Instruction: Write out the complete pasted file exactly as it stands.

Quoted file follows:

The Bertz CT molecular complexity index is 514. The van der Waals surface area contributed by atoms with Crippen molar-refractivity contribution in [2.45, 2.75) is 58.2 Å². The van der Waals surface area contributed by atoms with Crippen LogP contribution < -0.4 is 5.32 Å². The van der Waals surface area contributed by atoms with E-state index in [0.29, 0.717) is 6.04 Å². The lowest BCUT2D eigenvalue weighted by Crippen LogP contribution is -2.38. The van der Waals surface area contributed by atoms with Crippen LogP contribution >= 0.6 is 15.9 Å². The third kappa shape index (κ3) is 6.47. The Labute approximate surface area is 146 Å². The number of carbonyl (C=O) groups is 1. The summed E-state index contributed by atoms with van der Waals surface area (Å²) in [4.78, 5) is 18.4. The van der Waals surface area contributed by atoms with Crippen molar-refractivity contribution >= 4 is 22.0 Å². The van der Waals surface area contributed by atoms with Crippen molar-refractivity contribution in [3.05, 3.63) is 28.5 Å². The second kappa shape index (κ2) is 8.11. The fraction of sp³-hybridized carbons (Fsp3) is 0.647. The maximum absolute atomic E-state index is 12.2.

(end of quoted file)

The Bertz CT molecular complexity index is 514. The van der Waals surface area contributed by atoms with Crippen molar-refractivity contribution in [2.45, 2.75) is 58.2 Å². The van der Waals surface area contributed by atoms with Crippen LogP contribution < -0.4 is 5.32 Å². The van der Waals surface area contributed by atoms with E-state index in [0.29, 0.717) is 6.04 Å². The lowest BCUT2D eigenvalue weighted by Crippen LogP contribution is -2.38. The van der Waals surface area contributed by atoms with Crippen LogP contribution >= 0.6 is 15.9 Å². The third kappa shape index (κ3) is 6.47. The Labute approximate surface area is 146 Å². The number of carbonyl (C=O) groups is 1. The summed E-state index contributed by atoms with van der Waals surface area (Å²) in [4.78, 5) is 18.4. The van der Waals surface area contributed by atoms with Crippen molar-refractivity contribution >= 4 is 22.0 Å². The van der Waals surface area contributed by atoms with Crippen molar-refractivity contribution in [3.05, 3.63) is 28.5 Å². The second kappa shape index (κ2) is 8.11. The fraction of sp³-hybridized carbons (Fsp3) is 0.647. The maximum absolute atomic E-state index is 12.2.